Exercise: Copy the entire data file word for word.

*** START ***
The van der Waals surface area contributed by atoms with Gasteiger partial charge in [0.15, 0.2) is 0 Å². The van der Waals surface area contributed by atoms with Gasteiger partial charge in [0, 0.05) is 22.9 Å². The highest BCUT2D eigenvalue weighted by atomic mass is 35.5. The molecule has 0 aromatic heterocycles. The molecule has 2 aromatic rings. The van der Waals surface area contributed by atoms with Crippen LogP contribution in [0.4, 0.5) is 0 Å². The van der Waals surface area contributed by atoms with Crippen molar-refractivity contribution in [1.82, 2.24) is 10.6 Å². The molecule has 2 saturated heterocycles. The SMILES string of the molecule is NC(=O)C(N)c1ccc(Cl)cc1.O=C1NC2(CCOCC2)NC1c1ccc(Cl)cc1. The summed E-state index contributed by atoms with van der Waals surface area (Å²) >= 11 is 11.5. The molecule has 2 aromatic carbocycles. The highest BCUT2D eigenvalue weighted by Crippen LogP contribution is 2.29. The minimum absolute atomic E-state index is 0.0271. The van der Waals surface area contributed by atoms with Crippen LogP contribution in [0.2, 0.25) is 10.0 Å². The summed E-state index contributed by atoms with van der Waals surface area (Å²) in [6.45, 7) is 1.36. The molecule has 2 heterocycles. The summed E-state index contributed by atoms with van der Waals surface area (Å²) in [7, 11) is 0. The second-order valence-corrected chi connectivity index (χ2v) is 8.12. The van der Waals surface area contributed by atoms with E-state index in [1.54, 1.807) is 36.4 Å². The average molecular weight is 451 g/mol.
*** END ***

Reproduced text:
The van der Waals surface area contributed by atoms with Gasteiger partial charge in [0.15, 0.2) is 0 Å². The van der Waals surface area contributed by atoms with Gasteiger partial charge in [0, 0.05) is 22.9 Å². The highest BCUT2D eigenvalue weighted by atomic mass is 35.5. The molecule has 0 aromatic heterocycles. The molecule has 2 aromatic rings. The van der Waals surface area contributed by atoms with Crippen LogP contribution in [0.4, 0.5) is 0 Å². The van der Waals surface area contributed by atoms with Crippen molar-refractivity contribution in [1.82, 2.24) is 10.6 Å². The molecule has 2 saturated heterocycles. The SMILES string of the molecule is NC(=O)C(N)c1ccc(Cl)cc1.O=C1NC2(CCOCC2)NC1c1ccc(Cl)cc1. The summed E-state index contributed by atoms with van der Waals surface area (Å²) >= 11 is 11.5. The molecule has 2 aromatic carbocycles. The highest BCUT2D eigenvalue weighted by Crippen LogP contribution is 2.29. The minimum absolute atomic E-state index is 0.0271. The van der Waals surface area contributed by atoms with Crippen LogP contribution in [0.2, 0.25) is 10.0 Å². The summed E-state index contributed by atoms with van der Waals surface area (Å²) in [6.45, 7) is 1.36. The molecule has 2 heterocycles. The summed E-state index contributed by atoms with van der Waals surface area (Å²) in [7, 11) is 0. The second-order valence-corrected chi connectivity index (χ2v) is 8.12. The van der Waals surface area contributed by atoms with E-state index in [1.54, 1.807) is 36.4 Å². The average molecular weight is 451 g/mol.